Disease symptoms caused by Phytophthora
are difficult to distinguish from diseases by other microbes. Phytophthora
species may infect all plant parts (fruits, flowers, leaves, stems,
and roots) and cause root rots, wilting, bleeding stem cankers,
shoot blights, fruit rots, and foliar lesions. In our recent survey
of woody hosts in Minnesota nurseries we found many different species
of Phytophthora causing severe damage. Some of the species
found include P. citricola, P. citrophthora, P. cambivora, P.
cactorum, P. fragariae var. rubi and P. nicotianae.
The development and spread of Phytophthora
diseases are favored by wet conditions. The fungus-like organism
produces zoospores (motile spores) that are propelled by flagella
in wet environments. Other spores, such as chlamydospores and oospores
may also be produced allowing the organism to survive adverse conditions.
In nurseries, if Phytophthora diseases are problematic,
there are several control procedures that can reduce the impact
of these diseases including chemical control, sanitation, changing
cultural practices and host resistance.
Phytophthora root rot must be prevented
as chemicals are often ineffective in controlling this disease.
Keeping nurseries free of diseased plants is very important in disease
prevention. Planting on raised beds and using porous potting media
may help to reduce excessive moisture and development of Phytophthora
diseases. Adding composted bark to the potting soil has also been
shown to reduce disease. If recycled irrigation water is used it
is essential that Phytophthora propagules are not present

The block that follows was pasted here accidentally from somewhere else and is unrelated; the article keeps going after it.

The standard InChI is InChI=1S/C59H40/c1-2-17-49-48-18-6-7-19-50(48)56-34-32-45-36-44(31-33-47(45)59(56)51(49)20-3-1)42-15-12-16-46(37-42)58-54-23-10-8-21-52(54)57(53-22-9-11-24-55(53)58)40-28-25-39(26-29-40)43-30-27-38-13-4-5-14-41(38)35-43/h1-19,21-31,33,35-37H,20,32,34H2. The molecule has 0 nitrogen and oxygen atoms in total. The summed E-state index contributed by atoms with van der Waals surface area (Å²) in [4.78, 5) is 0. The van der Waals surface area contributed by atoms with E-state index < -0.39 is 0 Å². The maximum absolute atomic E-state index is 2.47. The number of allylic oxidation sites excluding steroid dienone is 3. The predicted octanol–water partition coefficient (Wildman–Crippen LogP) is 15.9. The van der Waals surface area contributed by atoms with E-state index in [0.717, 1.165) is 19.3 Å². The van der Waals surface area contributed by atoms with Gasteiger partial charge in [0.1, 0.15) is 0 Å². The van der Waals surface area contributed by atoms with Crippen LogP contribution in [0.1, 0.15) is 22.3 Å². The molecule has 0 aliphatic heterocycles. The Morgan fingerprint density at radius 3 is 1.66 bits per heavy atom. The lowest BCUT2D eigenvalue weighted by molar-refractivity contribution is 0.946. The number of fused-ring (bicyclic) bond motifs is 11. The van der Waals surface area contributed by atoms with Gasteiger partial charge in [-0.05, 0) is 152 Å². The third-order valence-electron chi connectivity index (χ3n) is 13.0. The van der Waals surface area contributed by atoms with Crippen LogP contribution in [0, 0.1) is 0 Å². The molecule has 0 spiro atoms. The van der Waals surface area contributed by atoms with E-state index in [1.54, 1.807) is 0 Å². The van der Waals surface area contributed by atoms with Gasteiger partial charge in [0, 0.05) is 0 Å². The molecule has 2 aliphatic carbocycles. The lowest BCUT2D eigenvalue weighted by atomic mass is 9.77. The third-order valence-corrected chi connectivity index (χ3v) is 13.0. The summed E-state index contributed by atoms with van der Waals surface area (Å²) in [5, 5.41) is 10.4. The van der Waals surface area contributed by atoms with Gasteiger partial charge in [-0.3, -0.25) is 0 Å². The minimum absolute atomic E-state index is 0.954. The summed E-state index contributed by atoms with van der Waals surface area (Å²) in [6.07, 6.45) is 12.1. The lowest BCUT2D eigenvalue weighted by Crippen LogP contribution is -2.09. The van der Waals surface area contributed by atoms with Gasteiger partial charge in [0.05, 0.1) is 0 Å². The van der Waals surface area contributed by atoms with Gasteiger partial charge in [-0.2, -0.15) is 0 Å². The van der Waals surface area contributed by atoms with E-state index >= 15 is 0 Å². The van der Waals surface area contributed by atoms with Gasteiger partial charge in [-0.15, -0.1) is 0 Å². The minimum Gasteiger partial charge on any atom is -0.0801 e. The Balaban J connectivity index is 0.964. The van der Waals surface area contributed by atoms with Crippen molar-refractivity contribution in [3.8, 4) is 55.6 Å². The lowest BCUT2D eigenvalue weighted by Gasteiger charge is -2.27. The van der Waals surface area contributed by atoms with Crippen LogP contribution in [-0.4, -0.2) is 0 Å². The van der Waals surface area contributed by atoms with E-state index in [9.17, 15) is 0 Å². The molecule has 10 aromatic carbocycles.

in the water or additional cultural or chemical control strategies
may be needed. Environmental stress on woody plants also makes them
more susceptible to infection by Phytophthora species.
For example, drought stress, high soil salinity, and excess nitrogen
fertilization may promote disease.
For more information see our recent publications:
Schwingle, B. W. and R. A. Blanchette. 2008. Host range investigations of new, undescribed and common Phytophthora spp. isolated from ornamental nurseries in Minnesota. Plant Disease 92:642-647. Reprint
Schwingle, B. W., J. A. Smith and R. A. Blanchette. 2007. Phytophthora speices associated with diseased woody ornamentals in Minnesota nurseries. Plant Disease 91:97-102. Reprint
Schwingle, B. W., J. A. Smith, R. A. Blanchette,
S. Gould, and B. L. Blanchette, J. Pokorny and S. D. Cohen. 2006.
First Report of Dieback and Leaf Lesions on Rhododendron sp. Caused
by Phytophthora hedraiandra in the United States. Plant Disease
90:109. Published on-line as DOI: 10.1094/PD-90-0109A. Reprint
For information on Sudden Oak Death caused by Phytophthora ramorum follow this link
Foliar symptoms of Phytophthora on
Wilt and leaf lesions caused by Phytophthora